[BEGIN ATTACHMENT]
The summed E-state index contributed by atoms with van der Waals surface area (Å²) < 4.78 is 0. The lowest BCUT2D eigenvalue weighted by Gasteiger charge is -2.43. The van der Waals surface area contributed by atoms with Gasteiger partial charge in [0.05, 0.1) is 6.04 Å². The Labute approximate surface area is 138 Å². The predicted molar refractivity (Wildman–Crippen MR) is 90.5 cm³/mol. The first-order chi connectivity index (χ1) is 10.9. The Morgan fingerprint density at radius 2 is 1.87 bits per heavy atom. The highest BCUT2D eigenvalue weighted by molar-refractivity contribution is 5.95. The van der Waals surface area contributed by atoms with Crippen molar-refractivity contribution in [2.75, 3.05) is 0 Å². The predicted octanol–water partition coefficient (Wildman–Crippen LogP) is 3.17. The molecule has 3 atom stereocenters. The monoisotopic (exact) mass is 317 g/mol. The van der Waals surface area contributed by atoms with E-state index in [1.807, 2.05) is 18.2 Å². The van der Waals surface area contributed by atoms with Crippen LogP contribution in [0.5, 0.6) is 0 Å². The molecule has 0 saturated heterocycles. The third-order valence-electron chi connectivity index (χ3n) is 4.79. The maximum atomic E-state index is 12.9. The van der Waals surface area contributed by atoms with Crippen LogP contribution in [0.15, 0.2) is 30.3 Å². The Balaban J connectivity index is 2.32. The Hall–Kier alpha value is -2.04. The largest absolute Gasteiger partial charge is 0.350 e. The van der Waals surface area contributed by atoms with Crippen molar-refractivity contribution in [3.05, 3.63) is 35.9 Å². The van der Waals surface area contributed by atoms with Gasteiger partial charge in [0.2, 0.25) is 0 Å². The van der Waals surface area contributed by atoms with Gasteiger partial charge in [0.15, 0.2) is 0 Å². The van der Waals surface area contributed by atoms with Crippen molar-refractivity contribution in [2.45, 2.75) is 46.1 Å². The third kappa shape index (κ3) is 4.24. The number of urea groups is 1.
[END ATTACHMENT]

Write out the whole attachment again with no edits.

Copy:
The summed E-state index contributed by atoms with van der Waals surface area (Å²) < 4.78 is 0. The lowest BCUT2D eigenvalue weighted by Gasteiger charge is -2.43. The van der Waals surface area contributed by atoms with Gasteiger partial charge in [0.05, 0.1) is 6.04 Å². The Labute approximate surface area is 138 Å². The predicted molar refractivity (Wildman–Crippen MR) is 90.5 cm³/mol. The first-order chi connectivity index (χ1) is 10.9. The Morgan fingerprint density at radius 2 is 1.87 bits per heavy atom. The highest BCUT2D eigenvalue weighted by molar-refractivity contribution is 5.95. The van der Waals surface area contributed by atoms with Crippen molar-refractivity contribution in [2.75, 3.05) is 0 Å². The predicted octanol–water partition coefficient (Wildman–Crippen LogP) is 3.17. The molecule has 3 atom stereocenters. The monoisotopic (exact) mass is 317 g/mol. The van der Waals surface area contributed by atoms with E-state index in [1.807, 2.05) is 18.2 Å². The van der Waals surface area contributed by atoms with Crippen LogP contribution in [0.5, 0.6) is 0 Å². The molecule has 0 saturated heterocycles. The third-order valence-electron chi connectivity index (χ3n) is 4.79. The maximum atomic E-state index is 12.9. The van der Waals surface area contributed by atoms with Crippen LogP contribution in [0.15, 0.2) is 30.3 Å². The Balaban J connectivity index is 2.32. The Hall–Kier alpha value is -2.04. The largest absolute Gasteiger partial charge is 0.350 e. The van der Waals surface area contributed by atoms with Crippen molar-refractivity contribution in [3.05, 3.63) is 35.9 Å². The van der Waals surface area contributed by atoms with Gasteiger partial charge in [0.2, 0.25) is 0 Å². The van der Waals surface area contributed by atoms with Gasteiger partial charge in [0.15, 0.2) is 0 Å². The van der Waals surface area contributed by atoms with Crippen molar-refractivity contribution in [2.45, 2.75) is 46.1 Å². The third kappa shape index (κ3) is 4.24. The number of urea groups is 1.